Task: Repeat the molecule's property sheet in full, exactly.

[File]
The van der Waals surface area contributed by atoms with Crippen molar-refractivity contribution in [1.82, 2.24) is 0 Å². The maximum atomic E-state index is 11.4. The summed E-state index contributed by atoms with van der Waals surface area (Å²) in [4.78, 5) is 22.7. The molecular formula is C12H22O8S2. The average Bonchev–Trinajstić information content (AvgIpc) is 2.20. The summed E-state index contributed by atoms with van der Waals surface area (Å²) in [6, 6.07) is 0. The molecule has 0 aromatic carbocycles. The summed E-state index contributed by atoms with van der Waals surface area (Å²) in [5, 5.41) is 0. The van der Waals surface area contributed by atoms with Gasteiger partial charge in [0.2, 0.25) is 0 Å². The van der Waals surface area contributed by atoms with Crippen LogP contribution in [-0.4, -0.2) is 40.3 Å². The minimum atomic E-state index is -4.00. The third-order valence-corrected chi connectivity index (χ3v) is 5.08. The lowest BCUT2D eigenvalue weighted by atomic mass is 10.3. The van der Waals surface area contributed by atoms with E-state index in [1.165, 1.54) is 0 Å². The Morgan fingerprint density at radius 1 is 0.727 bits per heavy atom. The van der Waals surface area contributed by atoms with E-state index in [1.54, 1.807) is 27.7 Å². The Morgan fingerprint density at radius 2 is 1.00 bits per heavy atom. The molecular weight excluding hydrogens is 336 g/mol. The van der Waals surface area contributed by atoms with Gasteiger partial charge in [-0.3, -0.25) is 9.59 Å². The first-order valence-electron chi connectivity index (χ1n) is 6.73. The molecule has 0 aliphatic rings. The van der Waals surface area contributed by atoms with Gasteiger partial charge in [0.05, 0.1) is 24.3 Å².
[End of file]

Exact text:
The van der Waals surface area contributed by atoms with Crippen molar-refractivity contribution in [1.82, 2.24) is 0 Å². The maximum atomic E-state index is 11.4. The summed E-state index contributed by atoms with van der Waals surface area (Å²) in [4.78, 5) is 22.7. The molecular formula is C12H22O8S2. The average Bonchev–Trinajstić information content (AvgIpc) is 2.20. The summed E-state index contributed by atoms with van der Waals surface area (Å²) in [6, 6.07) is 0. The molecule has 0 aromatic carbocycles. The summed E-state index contributed by atoms with van der Waals surface area (Å²) in [5, 5.41) is 0. The van der Waals surface area contributed by atoms with Gasteiger partial charge in [0.2, 0.25) is 0 Å². The van der Waals surface area contributed by atoms with Crippen LogP contribution in [-0.4, -0.2) is 40.3 Å². The minimum atomic E-state index is -4.00. The third-order valence-corrected chi connectivity index (χ3v) is 5.08. The lowest BCUT2D eigenvalue weighted by atomic mass is 10.3. The van der Waals surface area contributed by atoms with E-state index in [1.165, 1.54) is 0 Å². The Morgan fingerprint density at radius 1 is 0.727 bits per heavy atom. The van der Waals surface area contributed by atoms with E-state index in [1.54, 1.807) is 27.7 Å². The Morgan fingerprint density at radius 2 is 1.00 bits per heavy atom. The molecular weight excluding hydrogens is 336 g/mol. The van der Waals surface area contributed by atoms with Gasteiger partial charge in [-0.3, -0.25) is 9.59 Å². The first-order valence-electron chi connectivity index (χ1n) is 6.73. The molecule has 0 aliphatic rings. The van der Waals surface area contributed by atoms with Gasteiger partial charge in [0.05, 0.1) is 24.3 Å².